Category Archives: Travel

Here’s Which Airlines Are Capping Fares, Adding Flights For Travelers Fleeing Hurricane Maria

Hurricane Maria continues to gain momentum as it churns through the Caribbean, strengthening to a Category 5 storm after making landfall on the island of Dominica on Monday. Forecasters and safety officials are advising everyone in Puerto Rico and the Virgin Islands to get to safety, and so some airlines are capping fares for travelers trying to get out of the storm’s path. On Monday, Sen. Bill Nelson of Florida sent letters to 10 U.S. airlines asking them to limit prices on airfare for anyone fleeing Hurricane Maria, citing skyrocketing prices many travelers faced ahead of Hurricane Irma, which led some airlines to cap fares for evacuees as a result. “As you know, Hurricane Maria is a major hurricane and is threatening Puerto Rico and the Caribbean now and may be a threat to the U.S. coast by next week,” Nelson wrote. “Individuals and families should not be forced to delay or cancel their evacuation efforts because of confusion over the cost of airfare,” he added in his letter to executives at United, American, Delta, JetBlue, Southwest, Spirit, Alaska, Hawaiian, Frontier, and Allegiant. In response, some airlines have announced their plans for capping airfare, as well as adding additional flights, and offering travel waivers for those who need to change their travel.

United

United says it has capped fares at $384 plus tax for nonstop flights in economy class. United also says it’s adding more seats on departures out of Puerto Rico beginning with an early morning departure today from Aguadilla (BQN) to Newark. Additional seats have also been added on the airline’s three scheduled departures out of San Juan (SJU) on Sept. 19. United also added an extra flight departing San Juan at 3:30 p.m., bringing the total number of seats leaving the island today to 500. “We will suspend operations at SJU and BQN on Wednesday with a tentative plan to resume operations on Thursday pending infrastructure assessments,” the airline says. “Our Emergency Response teams are engaged to coordinate any needs. As the storm tracks northwest, we will also develop plans for Punta Cana/PUJ and Santo Domingo/SDQ for Thursday operations.” United is also waiving change fees and any difference in fare for flights departing through Sept. 30.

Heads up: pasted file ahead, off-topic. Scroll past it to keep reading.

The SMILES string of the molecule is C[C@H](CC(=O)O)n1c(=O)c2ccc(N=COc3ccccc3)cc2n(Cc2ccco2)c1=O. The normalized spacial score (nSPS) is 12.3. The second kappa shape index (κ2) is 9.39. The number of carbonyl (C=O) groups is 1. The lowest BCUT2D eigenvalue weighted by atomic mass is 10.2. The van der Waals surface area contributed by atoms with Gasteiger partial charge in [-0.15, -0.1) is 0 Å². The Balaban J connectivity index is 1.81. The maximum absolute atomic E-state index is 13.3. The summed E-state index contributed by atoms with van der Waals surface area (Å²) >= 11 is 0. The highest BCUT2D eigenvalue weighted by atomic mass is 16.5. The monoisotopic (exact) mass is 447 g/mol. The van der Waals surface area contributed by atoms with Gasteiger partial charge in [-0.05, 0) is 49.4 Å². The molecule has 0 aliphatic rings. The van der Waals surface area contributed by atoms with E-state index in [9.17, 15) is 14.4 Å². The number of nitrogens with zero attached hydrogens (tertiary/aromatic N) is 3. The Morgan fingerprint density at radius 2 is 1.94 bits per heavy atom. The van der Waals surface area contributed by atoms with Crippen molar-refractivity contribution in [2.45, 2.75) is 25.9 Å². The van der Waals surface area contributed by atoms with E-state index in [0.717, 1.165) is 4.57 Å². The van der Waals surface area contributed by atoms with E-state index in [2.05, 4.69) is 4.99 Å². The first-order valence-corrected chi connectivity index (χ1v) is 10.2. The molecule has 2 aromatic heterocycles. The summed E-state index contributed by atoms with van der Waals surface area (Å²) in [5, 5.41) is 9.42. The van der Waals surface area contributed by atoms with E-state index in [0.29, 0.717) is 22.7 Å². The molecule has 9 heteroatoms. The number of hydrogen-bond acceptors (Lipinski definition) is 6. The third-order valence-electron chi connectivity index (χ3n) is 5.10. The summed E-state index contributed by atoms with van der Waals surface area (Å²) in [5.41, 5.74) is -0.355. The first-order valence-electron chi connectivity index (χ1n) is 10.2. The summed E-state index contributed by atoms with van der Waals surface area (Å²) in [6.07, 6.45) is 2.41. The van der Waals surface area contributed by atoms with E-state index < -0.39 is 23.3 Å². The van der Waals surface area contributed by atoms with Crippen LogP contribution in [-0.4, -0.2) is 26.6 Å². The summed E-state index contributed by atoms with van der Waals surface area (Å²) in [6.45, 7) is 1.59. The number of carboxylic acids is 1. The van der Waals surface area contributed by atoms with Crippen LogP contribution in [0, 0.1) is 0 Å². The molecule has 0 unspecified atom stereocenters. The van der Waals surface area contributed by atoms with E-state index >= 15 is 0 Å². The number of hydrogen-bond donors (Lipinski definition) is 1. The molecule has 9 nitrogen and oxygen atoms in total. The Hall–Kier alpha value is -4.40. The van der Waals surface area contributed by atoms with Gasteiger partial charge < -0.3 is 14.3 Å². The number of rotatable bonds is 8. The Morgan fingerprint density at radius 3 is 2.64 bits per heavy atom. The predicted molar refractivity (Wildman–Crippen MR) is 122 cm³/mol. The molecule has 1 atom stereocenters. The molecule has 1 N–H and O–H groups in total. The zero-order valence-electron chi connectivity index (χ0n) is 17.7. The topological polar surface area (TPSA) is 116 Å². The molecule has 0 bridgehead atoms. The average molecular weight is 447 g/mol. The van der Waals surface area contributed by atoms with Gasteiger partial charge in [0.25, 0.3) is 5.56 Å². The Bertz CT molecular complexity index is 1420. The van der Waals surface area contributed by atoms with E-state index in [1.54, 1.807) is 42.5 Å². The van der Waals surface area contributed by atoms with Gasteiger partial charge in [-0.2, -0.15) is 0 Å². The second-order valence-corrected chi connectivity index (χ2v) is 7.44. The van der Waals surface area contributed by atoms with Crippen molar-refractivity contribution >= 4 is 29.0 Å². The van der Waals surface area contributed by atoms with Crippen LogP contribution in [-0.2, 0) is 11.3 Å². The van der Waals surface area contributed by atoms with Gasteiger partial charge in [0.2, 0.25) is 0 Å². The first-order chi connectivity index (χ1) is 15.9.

American

American says it will also cap nonstop fares at $99 one-way for Main Cabin, and $199 for premium cabins (though connecting fares may be higher) through Sept. 24 in the following markets: • Antigua, Antigua (ANU)
• Cap Haitien, Haiti (CAP)
• Port Au Prince, Haiti (PAP)
• Providenciales, Turks and Caicos Islands (PLS)
• Puerto Plata, Dominican Republic (POP)
• Punta Cana, Dominican Republic (PUJ)
• San Juan, Puerto Rico (SJU)
• Santiago, Dominican Republic (STI)
• Santo Domingo, Dominican Republic (SDQ)
• St. Croix Island, U.S. Virgin Islands (STX)
• St. Kitts, Saint Kitts and Nevis (SKB)
• St. Thomas Island, U.S. Virgin Islands (STT) “Our team of meteorologists continues to coordinate closely with the National Weather Service; we are also monitoring developing storms offshore,” American notes. Check here for more information on American’s Hurricane Maria-related travel waivers.

Delta

Delta is capping main cabin, one-way nonstop fares at $199 for flights departing the following airports through Sept. 21: • San Juan, Puerto Rico (SJU)